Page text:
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Annual review 2023 - 1) Overview

I was recently going back through my blog over the years, and I read through my annual review of 2010. It was quite an enlightening little snapshot into my life at the time. A reflection of all that was important to me in that moment, and where I saw myself going into the new year.

I instantly regretted not sticking with the tradition and keeping a little time capsule for all the years in-between.

This year, I’m committing to writing a comprehensive review, but to do so I’ve structured myself a little template of sections of areas that I think are important to cover. If it works well, then maybe this will be a format for years to come. If it doesn’t, then I’ll iterate into something else next time around. Lord knows, it cant be any worse than the suggestion that ChatGPT came up with.

  1. Best of and memories
  2. Career
  3. Relationships
  4. Health
  5. Personal growth

Best memories

Best Surprise Axe throwing for my birthday

Best Meal Gourmet, fine-dining steak experience in Mexico. The best steak of my life.

Coolest New Experience Swimming through a limestone cave (cenote)

Favourite Weekend Flying into Vancouver for a long weekend and hanging out with some friends, that I dearly miss and should appreciate more

Favourite First Meeting Many new friends at this year’s SwordPunk

Favourite New City Cancun, Mexico. First time in Mexico, first time in Latin America

Favourite Sports Moment Crossing the finish line of this year’s Montreal half marathon

Favourite New Walk What’s old is new again, but walking the North Norfolk Coast around Blakeney with my parents was pretty special

Favourite New Friend Xavier. Placed together to face a near impossible task at work, he quickly became my work wife and more besides. Now if only the kids could stay not sick for one weekend, we’ll have ourselves a nice little place date

Favourite Day Tough one to call. First day of Cancun was pretty special. But best day, I think goes to the first day of SwordPunk. After driving across the country to find a Doug ready with beer and a BBQ surrounded by some picturesque camping. Yeah… that’s hard to beat.

Most Intense Week Maybe this last week just gone. Having a client at work ask you what exactly they’ve spent millions of dollars on is never a great conversation to be had.

On the family front, well we had the week where the little guy had surgery, or the week of atrocities and war being declared in Israel. Definitely not the best week I’ve ever had.

Favourite Artist By Spotify listens, I think Thrice takes it. By actual connection, I’ve kept coming back to the post-rock. Namely, Maybeshewill and Athletics

Favourite Song Lost - Linkin Park. There’s something about hearing a song recorded 20 years ago, by a man, now long dead, and it still sounds like it came out yesterday.

Favourite Concert A good year for gigs. I managed to get to a lot. Some notable highlights were Bullet for my Valentine, Tool, Thrice. But the hands down best was Avenged Sevenfold supported by Alexisonfire.

Favourite Quote Still hard to beat that old Mike Tyson quote

“Everybody has a plan until they get punched in the face”

Career

2023 was an uncertain year for me professionally. On most traditional metrics, it was likely a resounding success. I delivered my projects, the clients were happy and I am well liked within my company.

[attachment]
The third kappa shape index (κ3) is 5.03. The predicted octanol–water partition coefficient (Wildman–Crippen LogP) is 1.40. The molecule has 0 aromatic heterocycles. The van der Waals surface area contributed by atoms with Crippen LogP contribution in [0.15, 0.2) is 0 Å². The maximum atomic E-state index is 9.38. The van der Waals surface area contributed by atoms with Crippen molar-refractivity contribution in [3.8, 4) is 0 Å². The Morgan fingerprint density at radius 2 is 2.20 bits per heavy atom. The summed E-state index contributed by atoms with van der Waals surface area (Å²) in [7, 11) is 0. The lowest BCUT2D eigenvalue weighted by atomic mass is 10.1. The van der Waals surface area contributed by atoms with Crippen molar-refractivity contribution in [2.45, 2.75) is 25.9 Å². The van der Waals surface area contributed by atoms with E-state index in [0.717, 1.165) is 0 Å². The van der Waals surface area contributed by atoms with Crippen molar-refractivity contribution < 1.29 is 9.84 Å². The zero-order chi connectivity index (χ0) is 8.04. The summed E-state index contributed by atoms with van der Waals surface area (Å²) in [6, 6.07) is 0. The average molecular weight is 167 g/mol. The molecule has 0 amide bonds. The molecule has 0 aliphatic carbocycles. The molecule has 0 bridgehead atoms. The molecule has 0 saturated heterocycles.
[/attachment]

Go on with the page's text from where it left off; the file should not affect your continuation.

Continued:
At the same time, I had a bit of existential crisis, was told that I didn’t belong at the company, would never make VP and sort employment elsewhere - ultimately ending with better paying job offers, that I turned down.

The year of efficiency

Net, net, I feel like I’m in a better place than I was last year. At least in terms of headspace, even if not tangibly much further along.

And I believe that was the crux of the problem. I’ve reached an inflection point in my career, where no longer is growth attached to a rocket ship. Instead, things have shifted to more of a refinement process phase. I think this is reflective of myself personally in my journey, the journey of the company but also of the wider economy.

To take those in reverse order. Funding for early stage tech ventures practically evaporated overnight, as venture capital looked decidedly unprofitable in the face of rising interest rates. Meanwhile big tech embraced the year of efficiency by laying off tens of thousands of employees. All in all, it hasn’t been a full-blown tech winter, but we’re far from the boom of a few years ago.

My company too, has reached an inflection point where everything is slowing down, to focus on efficiencies and processes. Ultimately, this is the preparatory stage that is required for the next round of explosive growth in a few years time.

Leadership

Personally, I’ve been flirting with tech leadership and management off and on for what feels like at least 5 years. This was recognized with a promotion last year to a position that most would consider an Engineering Manager (but all orgs call things slightly differently). That was very nice and all but it felt like a stepping stone to the Director title.

My performance review this year decided to not give me the title this year, instead telling me that I needed to smooth off some of those rough edges. At the time, I felt slighted, like a personal attack had cost me my chance.

Bitter, I looked at those around me and tried to tear them down rather than focus on what I could be doing differently.

Now, I’m more philosophical about it. I realize that had I got the title, then or now, the day to day of the job wouldn’t have actually changed I’d still be doing the same thing, with the same folks, the only thing what would have changed is the amount of ego I had as I strutted around. And let’s be honest I’ve got enough ego to spare.

Wins